Net neutrality advocates flood FCC Twitter chat

Many Twitter users call on the FCC to reclassify broadband and subject it to utility-style rules

A flood of Internet users and net neutrality advocates called on the U.S. Federal Communications Commission to enact strong net neutrality rules, with many participants in an agency-sponsored Twitter chat Tuesday advocating utility-style regulations for broadband providers.

Many participants in the Twitter chat -- featuring Gigi Sohn, senior counsel for external affairs to FCC Chairman Tom Wheeler -- urged the commission to scrap Wheeler's recent net neutrality proposal that would allow broadband providers to engage in "commercially reasonable" traffic management.

Instead, Wheeler should "have some dignity and spine" and force the Internet to become a "public utility," wrote a Twitter user using the name Wesley Da'Nomad, a podcaster from Washington state.

Many participants in the Twitter chat echoed those sentiments and called on the FCC to reclassify broadband as a regulated, common-carrier service.

Twitter user Jeff Jones was one of those calling for the FCC to reregulate broadband as a common carrier.

"It's as important as electricity to modern Americans," he tweeted. "You asked for comments and you have heard from hundreds of us. Listen to US not corporations. Just this once."

Other participants focused on Wheeler's proposal, due to be officially released Thursday, saying it would allow broadband providers to charge websites and Web-based services for prioritized traffic to their users.

"If Thursday's ruling green lights varying rates for access, how will small businesses compete against giants like Amazon?" tweeted Kate Lesniak, development director at a feminist website.

The U.S. needs net neutrality rules "so our First Amendment is not sold to communications companies," added Twitter user Jacob Yow.

Sohn, former president of digital rights group and strong net neutrality advocate group Public Knowledge, said the Twitter chat was a way for the FCC to gauge the public's views on net neutrality. She defended Wheeler's proposal, saying new net neutrality rules are needed after an appeals court struck down an old version of them in January, but repeated his assurances that reclassification of broadband is still on the table.

Reclassification is a "viable option," she tweeted. "Chairman wants 2 ensure all Americans can get unfettered access 2 the content & application they want."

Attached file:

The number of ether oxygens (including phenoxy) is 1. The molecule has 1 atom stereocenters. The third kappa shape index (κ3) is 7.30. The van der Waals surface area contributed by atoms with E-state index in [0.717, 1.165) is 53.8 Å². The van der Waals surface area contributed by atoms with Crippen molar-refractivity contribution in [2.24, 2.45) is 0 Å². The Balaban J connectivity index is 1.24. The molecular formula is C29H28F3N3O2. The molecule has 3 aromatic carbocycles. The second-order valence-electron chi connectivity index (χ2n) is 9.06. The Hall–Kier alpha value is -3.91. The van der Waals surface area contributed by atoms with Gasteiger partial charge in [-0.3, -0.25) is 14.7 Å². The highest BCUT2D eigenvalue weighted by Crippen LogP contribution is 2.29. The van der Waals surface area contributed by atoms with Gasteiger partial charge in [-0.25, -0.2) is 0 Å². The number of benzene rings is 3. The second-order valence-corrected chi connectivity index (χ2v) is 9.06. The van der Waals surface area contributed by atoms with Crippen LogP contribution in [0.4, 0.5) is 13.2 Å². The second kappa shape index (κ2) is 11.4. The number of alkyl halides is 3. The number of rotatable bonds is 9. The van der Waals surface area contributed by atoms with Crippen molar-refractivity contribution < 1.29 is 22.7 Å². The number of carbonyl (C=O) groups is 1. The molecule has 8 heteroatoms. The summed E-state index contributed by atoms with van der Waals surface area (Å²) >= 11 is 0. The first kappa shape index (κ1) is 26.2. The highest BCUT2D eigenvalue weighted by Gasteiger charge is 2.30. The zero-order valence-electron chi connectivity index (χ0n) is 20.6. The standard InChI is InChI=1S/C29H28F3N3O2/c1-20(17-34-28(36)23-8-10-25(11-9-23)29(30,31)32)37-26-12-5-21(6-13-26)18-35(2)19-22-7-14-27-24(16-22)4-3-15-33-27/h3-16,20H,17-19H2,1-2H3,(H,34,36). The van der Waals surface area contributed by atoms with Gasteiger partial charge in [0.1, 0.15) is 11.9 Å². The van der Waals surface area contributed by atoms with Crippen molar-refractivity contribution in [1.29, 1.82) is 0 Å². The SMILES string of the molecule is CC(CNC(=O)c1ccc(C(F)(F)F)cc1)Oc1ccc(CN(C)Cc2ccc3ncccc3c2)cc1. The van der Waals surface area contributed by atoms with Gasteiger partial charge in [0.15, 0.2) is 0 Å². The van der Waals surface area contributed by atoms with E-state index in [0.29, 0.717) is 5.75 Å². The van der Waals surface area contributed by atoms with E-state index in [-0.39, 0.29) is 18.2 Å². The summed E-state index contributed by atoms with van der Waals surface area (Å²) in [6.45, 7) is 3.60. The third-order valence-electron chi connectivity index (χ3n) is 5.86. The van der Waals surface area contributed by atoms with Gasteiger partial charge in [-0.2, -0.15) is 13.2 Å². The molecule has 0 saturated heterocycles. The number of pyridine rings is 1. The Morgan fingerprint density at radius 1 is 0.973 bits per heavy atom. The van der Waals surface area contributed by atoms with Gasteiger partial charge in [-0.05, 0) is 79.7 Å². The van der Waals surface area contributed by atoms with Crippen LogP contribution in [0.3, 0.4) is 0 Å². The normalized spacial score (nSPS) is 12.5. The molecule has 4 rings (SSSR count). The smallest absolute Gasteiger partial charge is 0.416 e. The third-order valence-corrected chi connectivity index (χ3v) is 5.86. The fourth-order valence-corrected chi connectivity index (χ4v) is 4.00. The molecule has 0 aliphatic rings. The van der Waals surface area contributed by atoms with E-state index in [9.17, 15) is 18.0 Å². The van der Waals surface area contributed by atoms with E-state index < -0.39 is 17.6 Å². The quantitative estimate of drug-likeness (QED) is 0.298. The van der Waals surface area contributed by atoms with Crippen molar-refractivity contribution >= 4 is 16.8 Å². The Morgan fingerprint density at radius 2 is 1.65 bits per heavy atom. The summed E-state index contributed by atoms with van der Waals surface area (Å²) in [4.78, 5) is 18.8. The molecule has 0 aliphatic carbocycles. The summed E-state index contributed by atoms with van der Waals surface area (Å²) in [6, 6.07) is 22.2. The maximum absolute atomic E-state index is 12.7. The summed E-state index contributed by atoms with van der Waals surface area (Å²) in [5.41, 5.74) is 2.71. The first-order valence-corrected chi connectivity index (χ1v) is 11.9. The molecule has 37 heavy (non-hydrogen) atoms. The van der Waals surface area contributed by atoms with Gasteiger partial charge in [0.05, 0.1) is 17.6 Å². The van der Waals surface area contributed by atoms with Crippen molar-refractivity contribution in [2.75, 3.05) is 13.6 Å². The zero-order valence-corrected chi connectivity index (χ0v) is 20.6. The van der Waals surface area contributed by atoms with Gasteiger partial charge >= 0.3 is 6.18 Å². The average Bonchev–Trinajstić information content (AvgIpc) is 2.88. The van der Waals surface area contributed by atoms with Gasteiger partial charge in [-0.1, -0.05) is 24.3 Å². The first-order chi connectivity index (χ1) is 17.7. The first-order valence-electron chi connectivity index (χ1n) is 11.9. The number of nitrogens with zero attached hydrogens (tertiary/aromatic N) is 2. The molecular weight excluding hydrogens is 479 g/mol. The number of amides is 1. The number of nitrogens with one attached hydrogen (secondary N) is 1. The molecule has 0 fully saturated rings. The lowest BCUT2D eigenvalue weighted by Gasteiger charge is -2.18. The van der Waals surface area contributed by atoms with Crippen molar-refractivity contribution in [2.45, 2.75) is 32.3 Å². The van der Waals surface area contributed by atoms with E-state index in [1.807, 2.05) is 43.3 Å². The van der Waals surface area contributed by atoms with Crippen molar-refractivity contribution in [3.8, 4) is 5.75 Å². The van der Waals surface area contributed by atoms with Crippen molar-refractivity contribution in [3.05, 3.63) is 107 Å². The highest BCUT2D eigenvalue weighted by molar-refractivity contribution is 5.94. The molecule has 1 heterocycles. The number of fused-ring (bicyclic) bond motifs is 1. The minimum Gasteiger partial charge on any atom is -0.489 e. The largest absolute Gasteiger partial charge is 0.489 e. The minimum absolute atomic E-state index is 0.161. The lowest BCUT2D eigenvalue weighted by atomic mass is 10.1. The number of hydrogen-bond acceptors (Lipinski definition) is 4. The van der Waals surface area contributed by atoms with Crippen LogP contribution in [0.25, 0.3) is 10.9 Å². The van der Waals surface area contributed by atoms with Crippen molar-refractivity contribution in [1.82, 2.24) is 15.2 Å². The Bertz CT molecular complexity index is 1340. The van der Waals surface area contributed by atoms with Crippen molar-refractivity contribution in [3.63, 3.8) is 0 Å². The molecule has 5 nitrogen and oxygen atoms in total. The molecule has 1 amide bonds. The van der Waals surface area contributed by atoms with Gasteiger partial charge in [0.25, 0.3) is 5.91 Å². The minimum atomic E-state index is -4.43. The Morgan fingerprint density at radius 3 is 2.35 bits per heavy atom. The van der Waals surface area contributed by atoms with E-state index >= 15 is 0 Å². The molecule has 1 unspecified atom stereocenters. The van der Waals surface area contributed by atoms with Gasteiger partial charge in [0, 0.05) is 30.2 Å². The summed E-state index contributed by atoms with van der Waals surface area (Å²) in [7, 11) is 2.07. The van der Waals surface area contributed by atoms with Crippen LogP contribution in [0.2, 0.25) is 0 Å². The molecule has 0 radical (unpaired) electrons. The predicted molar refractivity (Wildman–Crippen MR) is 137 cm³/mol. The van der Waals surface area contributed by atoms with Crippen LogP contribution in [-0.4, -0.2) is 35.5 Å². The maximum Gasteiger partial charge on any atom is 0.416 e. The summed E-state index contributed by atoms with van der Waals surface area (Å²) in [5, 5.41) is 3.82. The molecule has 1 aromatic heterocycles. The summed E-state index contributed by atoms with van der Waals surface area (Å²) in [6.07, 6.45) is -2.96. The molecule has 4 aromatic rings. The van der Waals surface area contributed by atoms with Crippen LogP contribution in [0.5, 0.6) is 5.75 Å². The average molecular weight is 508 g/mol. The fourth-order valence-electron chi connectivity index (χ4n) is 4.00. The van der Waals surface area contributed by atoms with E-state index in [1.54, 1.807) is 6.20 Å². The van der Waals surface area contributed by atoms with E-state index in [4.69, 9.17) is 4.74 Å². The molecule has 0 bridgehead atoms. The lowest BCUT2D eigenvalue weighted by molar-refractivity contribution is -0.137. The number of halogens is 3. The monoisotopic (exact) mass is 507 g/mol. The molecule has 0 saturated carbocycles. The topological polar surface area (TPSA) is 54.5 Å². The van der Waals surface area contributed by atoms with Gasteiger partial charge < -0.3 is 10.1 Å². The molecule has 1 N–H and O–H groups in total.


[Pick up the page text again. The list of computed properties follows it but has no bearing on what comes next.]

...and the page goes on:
Sohn also talked about the time frame for adopting new rules. Thursday's vote will open Wheeler's proposal to public comment for 60 days, followed by a reply round of comments for another 60 days, she said. The FCC hopes to have new net neutrality rules in place by the end of the year.

While many of the Twitter chat participants called for strong net neutrality rules or reclassification, there were some dissenters.

"Broadband is dynamic & fast changing," tweeted Laura Berrocal, chairwoman of broadband advocacy group InnovationGenerationOnline.org. "Will applying old school telco regs really help industry grow or do the opposite?"

It would take the FCC years to reclassify broadband and separate out the unnecessary rules allowed under old telecom regulations, tweeted Berin Szoka, president of TechFreedom, free market tech policy think tank.

"During years of litigation over reclassification & forbearance, investment would suffer & FCC could accomplish little else," he added.

Szoka also suggested the deck was stacked in the Twitter chat, as many participants retweeted the same messages. "It's never been so hard to distinguish true auto-spam from torrents of spammy activists who add nothing of substance," he tweeted.

Grant Gross covers technology and telecom policy in the U.S. government for The IDG News Service. Follow Grant on Twitter at GrantGross. Grant's email address is grant_gross@idg.com.

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Tags Gigi SohnJeff JonesJacob YowtelecommunicationregulationBerin SzokainternetPublic KnowledgeKate LesniakInnovationGenerationOnline.orgTom WheelerTechFreedomWesley Da'NomadU.S. Federal Communications CommissiongovernmentLaura Berrocalbroadband

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